Less discussed is the fact that men like Gadahn and Lindh can be recruited at all. The other day I was speaking with a Pakistani Muslim who told me that he knew “a little” Arabic, but didn’t speak or read it fluently. He wasn’t very involved in his religion, and had picked up what he knew of it not from a direct confrontation with its core texts and doctrines, but from cultural habit. But Western converts have no such luxury. They must approach the Qur’an and other Islamic texts without the culturally ingrained ways of understanding them that Muslims pick up in Islamic societies. Thus they come to Islam more or less in a pure, abstract form. The force of any given passage of Qur’an or Hadith, not blunted by culture or familiarity, can be presented by whoever is instructing the convert with any spin the teacher might favor.
Gadahn was apparently a member of Muzammil Siddiqi’s Islamic Society of Orange County — at least until he was expelled after a fight with someone there. Siddiqi, a high-profile self-proclaimed moderate Muslim spokesman, said of Gadahn: “He was becoming very extreme in his ideas and views. He must have disliked something.”
And Siddiqi knows extreme. Kenneth Timmerman has noted that “during an anti-Israel rally outside the White House on Oct. 28, 2000, Siddiqi openly threatened the United States with violence if it continued its support of Israel. ‘America has to learn...if you remain on the side of injustice, the wrath of God will come. Please, all Americans. Do you remember that?...If you continue doing injustice, and tolerate injustice, the wrath of God will come.’” Timmerman adds, “Siddiqi also has called for a wider application of Shari'a law in the United States, and in a 1995 speech praised suicide bombers. ‘Those who die on the part of justice are alive, and their place is with the Lord, and they receive the highest position, because this is the highest honor,’ he was quoted as saying by the Kansas City Star on Jan. 28, 1995.”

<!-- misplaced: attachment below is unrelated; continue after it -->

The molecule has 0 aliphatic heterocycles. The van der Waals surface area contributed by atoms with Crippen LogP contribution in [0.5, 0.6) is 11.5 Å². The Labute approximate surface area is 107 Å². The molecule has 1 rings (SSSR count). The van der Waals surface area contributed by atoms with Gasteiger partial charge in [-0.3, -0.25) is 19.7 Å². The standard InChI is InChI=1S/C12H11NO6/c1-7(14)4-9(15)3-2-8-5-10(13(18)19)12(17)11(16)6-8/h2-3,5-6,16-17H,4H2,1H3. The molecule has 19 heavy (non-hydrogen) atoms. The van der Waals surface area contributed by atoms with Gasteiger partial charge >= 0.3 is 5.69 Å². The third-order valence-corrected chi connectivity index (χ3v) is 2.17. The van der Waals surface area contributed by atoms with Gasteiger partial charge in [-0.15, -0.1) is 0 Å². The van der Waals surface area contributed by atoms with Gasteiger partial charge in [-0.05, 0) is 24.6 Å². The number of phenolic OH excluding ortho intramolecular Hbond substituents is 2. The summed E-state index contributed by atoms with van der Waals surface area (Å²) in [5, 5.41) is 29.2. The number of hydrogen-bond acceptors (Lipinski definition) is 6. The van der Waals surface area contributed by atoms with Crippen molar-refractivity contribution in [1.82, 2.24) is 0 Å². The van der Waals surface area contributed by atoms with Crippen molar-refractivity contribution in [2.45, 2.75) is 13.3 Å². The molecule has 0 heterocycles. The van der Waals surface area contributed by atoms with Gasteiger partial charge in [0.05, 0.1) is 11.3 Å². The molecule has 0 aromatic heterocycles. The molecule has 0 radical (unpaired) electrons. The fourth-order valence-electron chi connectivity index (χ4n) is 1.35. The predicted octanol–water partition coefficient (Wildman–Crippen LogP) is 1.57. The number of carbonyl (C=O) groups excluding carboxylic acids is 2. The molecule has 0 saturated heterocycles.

This is Islamic moderation? Deliver us from the fundamentalists. One such purist, Abu Hamza al-Masri, the one-eyed, hook-handed radical imam who was just arrested in Britain on suspicion of aiding in terrorist acts and trying to establish a terrorist training camp in Oregon, has always presented his teachings as the genuine article: pure Islam. According to a March 2004 report from the BBC, “Pure Islam has claimed the mantle of being the only real Islam as practised at the time of the Prophet Mohammed and his companions. It regards the Islam that came from the Indian subcontinent as corrupted and polluted by ‘cultural’ values such as music.” Such a presentation would be especially attractive to people like Gadahn and other Western converts, who are already cut loose from their cultural moorings and uninitiated as yet into Islamic culture.
“This has led,” the BBC report continues, “to a split within the British Muslim community, creating a belief amongst many young people that there is no compromise between Islam and life in the West.” Nor is this view solely the province of a tiny minority of extremists; on the contrary, it is winning the field: “However, moderate Muslims leaders have remained largely silent and have yet to provide a credible alternative.”